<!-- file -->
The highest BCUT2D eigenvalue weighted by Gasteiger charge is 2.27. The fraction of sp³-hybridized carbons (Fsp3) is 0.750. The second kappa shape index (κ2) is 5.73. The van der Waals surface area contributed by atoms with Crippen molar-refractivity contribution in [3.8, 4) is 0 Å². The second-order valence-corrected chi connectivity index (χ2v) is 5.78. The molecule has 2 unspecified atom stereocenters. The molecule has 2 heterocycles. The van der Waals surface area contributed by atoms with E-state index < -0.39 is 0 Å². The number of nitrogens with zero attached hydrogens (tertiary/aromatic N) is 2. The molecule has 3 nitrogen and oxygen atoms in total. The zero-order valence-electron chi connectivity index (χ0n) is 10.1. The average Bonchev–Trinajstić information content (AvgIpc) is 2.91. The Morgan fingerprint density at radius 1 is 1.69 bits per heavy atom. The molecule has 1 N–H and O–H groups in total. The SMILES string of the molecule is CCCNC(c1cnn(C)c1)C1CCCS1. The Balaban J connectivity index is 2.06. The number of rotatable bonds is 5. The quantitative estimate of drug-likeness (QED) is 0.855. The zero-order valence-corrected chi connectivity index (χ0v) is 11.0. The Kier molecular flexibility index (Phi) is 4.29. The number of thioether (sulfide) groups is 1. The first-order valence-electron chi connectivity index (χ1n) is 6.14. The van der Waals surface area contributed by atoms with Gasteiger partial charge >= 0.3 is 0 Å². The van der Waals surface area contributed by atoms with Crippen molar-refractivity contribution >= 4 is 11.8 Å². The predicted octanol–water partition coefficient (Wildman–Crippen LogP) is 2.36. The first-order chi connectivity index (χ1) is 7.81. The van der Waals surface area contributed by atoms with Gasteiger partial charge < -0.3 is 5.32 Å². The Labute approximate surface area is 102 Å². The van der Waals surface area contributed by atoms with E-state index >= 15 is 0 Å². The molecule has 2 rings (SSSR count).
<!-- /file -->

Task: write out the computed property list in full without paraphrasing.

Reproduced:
The highest BCUT2D eigenvalue weighted by Gasteiger charge is 2.27. The fraction of sp³-hybridized carbons (Fsp3) is 0.750. The second kappa shape index (κ2) is 5.73. The van der Waals surface area contributed by atoms with Crippen molar-refractivity contribution in [3.8, 4) is 0 Å². The second-order valence-corrected chi connectivity index (χ2v) is 5.78. The molecule has 2 unspecified atom stereocenters. The molecule has 2 heterocycles. The van der Waals surface area contributed by atoms with E-state index < -0.39 is 0 Å². The number of nitrogens with zero attached hydrogens (tertiary/aromatic N) is 2. The molecule has 3 nitrogen and oxygen atoms in total. The zero-order valence-electron chi connectivity index (χ0n) is 10.1. The average Bonchev–Trinajstić information content (AvgIpc) is 2.91. The Morgan fingerprint density at radius 1 is 1.69 bits per heavy atom. The molecule has 1 N–H and O–H groups in total. The SMILES string of the molecule is CCCNC(c1cnn(C)c1)C1CCCS1. The Balaban J connectivity index is 2.06. The number of rotatable bonds is 5. The quantitative estimate of drug-likeness (QED) is 0.855. The zero-order valence-corrected chi connectivity index (χ0v) is 11.0. The Kier molecular flexibility index (Phi) is 4.29. The number of thioether (sulfide) groups is 1. The first-order valence-electron chi connectivity index (χ1n) is 6.14. The van der Waals surface area contributed by atoms with Gasteiger partial charge >= 0.3 is 0 Å². The van der Waals surface area contributed by atoms with Crippen molar-refractivity contribution >= 4 is 11.8 Å². The predicted octanol–water partition coefficient (Wildman–Crippen LogP) is 2.36. The first-order chi connectivity index (χ1) is 7.81. The van der Waals surface area contributed by atoms with Gasteiger partial charge < -0.3 is 5.32 Å². The Labute approximate surface area is 102 Å². The van der Waals surface area contributed by atoms with E-state index >= 15 is 0 Å². The molecule has 2 rings (SSSR count).